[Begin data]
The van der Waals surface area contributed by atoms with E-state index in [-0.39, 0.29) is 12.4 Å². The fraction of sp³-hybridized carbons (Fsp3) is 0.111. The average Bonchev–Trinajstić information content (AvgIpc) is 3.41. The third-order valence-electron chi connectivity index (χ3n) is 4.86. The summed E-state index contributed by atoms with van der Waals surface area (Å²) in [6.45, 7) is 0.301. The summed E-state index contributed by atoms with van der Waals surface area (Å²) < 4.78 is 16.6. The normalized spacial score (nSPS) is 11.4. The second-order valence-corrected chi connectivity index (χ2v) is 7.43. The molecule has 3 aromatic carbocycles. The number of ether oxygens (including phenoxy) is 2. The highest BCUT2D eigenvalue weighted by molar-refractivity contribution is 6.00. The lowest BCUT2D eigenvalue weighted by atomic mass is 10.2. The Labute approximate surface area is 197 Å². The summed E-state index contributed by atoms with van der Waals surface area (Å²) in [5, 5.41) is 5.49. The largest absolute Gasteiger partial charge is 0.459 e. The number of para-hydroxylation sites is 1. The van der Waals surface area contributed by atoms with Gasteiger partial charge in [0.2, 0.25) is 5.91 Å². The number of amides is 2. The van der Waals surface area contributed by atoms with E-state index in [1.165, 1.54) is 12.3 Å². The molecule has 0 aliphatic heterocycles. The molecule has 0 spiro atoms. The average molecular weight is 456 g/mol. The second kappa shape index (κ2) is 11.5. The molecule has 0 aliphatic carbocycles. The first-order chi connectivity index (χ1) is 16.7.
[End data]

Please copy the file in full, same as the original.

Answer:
The van der Waals surface area contributed by atoms with E-state index in [-0.39, 0.29) is 12.4 Å². The fraction of sp³-hybridized carbons (Fsp3) is 0.111. The average Bonchev–Trinajstić information content (AvgIpc) is 3.41. The third-order valence-electron chi connectivity index (χ3n) is 4.86. The summed E-state index contributed by atoms with van der Waals surface area (Å²) in [6.45, 7) is 0.301. The summed E-state index contributed by atoms with van der Waals surface area (Å²) < 4.78 is 16.6. The normalized spacial score (nSPS) is 11.4. The second-order valence-corrected chi connectivity index (χ2v) is 7.43. The molecule has 3 aromatic carbocycles. The number of ether oxygens (including phenoxy) is 2. The highest BCUT2D eigenvalue weighted by molar-refractivity contribution is 6.00. The lowest BCUT2D eigenvalue weighted by atomic mass is 10.2. The Labute approximate surface area is 197 Å². The summed E-state index contributed by atoms with van der Waals surface area (Å²) in [5, 5.41) is 5.49. The largest absolute Gasteiger partial charge is 0.459 e. The number of para-hydroxylation sites is 1. The van der Waals surface area contributed by atoms with Gasteiger partial charge in [0.2, 0.25) is 5.91 Å². The number of amides is 2. The van der Waals surface area contributed by atoms with E-state index in [1.165, 1.54) is 12.3 Å². The molecule has 0 aliphatic heterocycles. The molecule has 0 spiro atoms. The average molecular weight is 456 g/mol. The second kappa shape index (κ2) is 11.5. The molecule has 0 aliphatic carbocycles. The first-order chi connectivity index (χ1) is 16.7.